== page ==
T. Rowe Price added to its active ETF lineup with the launch of the T. Rowe Price Floating Rate ETF (TFLR). This follows the firm’s launch of the T. Rowe Price High Yield ETF last month. TFLR invests primarily in floating-rate loans and other floating-rate debt securities. The manager, Paul Massaro, will focus on investing in BB and B-rated loans, which he believes are likely to keep volatility at below-market rates over time. He will take a disciplined approach to credit selection, featuring rigorous proprietary research and strict risk control, similar to the mutual fund version of the fund. Massaro had this to say about the launch, "Floating rate bank loans hold a unique position across the broad fixed income landscape given their combination of a floating rate coupon and elevated placement in a company's capital structure – an important risk management attribute. Historically, bank loans have provided a partial hedge against rising rates as well as low return correlations with other asset classes, making them a solid portfolio diversifier.” TFLR trades on the NYSE Arca and has an expense ratio of 0.61%.
Finsum:T. Rowe Price brings its active ETF stable to ten with the recent launch of the T. Rowe Price Floating Rate ETF.
After listing three new equity sustainability ETFs earlier this month, Dimensional Fund Advisors launched a new bond sustainability fund, the Dimensional Global Sustainability Fixed Income ETF (DFSB). The fund, which trades on the NYSE Arca, invests in a broad portfolio of investment-grade debt securities of U.S. and non-U.S. corporate and government issuers, including mortgage-backed securities. DFSB will also take into account the impact that companies may have on environmental and sustainability considerations to lower carbon footprint exposure. More specifically, the fund will exclude companies that the manager considers to have high greenhouse gas emissions intensity or fossil fuel reserves relative to other issuers. DFSB has an expense ratio of 0.24% and is benchmarked against the Bloomberg Global Aggregate Bond Index. The new fund brings DFA’s ETF lineup to 28 with over $64 billion in assets.
Finsum:DFA adds to its ETF lineup with a bond sustainability fund that aims to lower carbon footprint exposure.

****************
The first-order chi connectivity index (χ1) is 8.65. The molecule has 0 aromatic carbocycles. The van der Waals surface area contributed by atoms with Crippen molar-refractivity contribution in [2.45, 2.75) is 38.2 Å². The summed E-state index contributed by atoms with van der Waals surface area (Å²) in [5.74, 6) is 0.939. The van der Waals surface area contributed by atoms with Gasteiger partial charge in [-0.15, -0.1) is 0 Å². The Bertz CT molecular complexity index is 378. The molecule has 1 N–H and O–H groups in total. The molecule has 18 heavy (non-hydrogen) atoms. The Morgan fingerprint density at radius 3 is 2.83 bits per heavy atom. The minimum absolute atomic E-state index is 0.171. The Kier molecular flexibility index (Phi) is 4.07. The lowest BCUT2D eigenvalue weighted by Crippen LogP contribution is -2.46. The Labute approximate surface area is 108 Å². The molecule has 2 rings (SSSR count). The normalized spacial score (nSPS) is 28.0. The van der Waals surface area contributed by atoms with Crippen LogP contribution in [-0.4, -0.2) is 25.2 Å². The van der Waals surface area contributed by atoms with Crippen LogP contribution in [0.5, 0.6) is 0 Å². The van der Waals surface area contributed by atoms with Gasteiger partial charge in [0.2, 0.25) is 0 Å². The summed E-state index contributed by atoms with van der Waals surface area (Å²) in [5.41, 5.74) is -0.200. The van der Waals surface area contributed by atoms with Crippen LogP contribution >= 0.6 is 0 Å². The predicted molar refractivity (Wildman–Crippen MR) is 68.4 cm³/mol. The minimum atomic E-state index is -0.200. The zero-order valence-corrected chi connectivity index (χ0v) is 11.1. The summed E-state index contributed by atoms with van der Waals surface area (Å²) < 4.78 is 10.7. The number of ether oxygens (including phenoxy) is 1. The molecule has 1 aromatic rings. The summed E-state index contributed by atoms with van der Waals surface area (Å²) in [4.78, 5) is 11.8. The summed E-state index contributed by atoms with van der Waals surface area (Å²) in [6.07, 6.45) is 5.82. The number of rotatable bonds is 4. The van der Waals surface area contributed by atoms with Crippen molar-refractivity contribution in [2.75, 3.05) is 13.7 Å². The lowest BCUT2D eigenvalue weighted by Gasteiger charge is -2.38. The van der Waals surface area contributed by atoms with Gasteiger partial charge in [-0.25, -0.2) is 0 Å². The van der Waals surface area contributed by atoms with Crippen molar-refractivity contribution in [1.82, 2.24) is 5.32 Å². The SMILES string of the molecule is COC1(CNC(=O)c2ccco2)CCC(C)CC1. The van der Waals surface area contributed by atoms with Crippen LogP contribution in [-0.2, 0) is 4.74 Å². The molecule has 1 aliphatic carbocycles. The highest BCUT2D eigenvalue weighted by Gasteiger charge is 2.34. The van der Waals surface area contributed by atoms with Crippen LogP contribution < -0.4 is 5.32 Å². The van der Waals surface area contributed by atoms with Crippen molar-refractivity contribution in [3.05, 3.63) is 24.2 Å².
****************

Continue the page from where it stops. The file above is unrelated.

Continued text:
According to Pensions & Investments' annual survey of index managers, worldwide indexes managed in exchange-traded funds and exchange-traded notes have fared much better than index assets in other wrappers. Worldwide index assets managed in ETFs and ETNs totaled $6.51 trillion as of June 30th, down 4.8% from $6.84 trillion last year. Worldwide index assets overall fell 12.7% to $18.23 trillion. Exchange-traded products continued to see strong inflows despite headwinds such as inflation, rate hikes, and stock and bond losses. In fact, the global ETF industry saw its 40th straight month of net inflows during September and is on pace for annual net inflows that will be second to only last year's record of $1.29 trillion according to research and consultancy firm ETFGI LLP. Emily Foote McKinley, Head of Institutional Specialists for ETFs and Indexed Strategies at Invesco Ltd explained why ETFs continue to see strong inflows this year. She told Pensions & Investments, "I think that we've always seen the biggest pickups in institutional usage of ETFs around and after times of severe market volatility. That's because the ETF wrapper is able to prove itself as a provider of liquidity and access and transparency to underlying markets in times of crisis."
Finsum:ETFs continue to see massive inflows this year despite market volatility due to the wrapper’s ability to provide institutional investors with liquidity and transparency.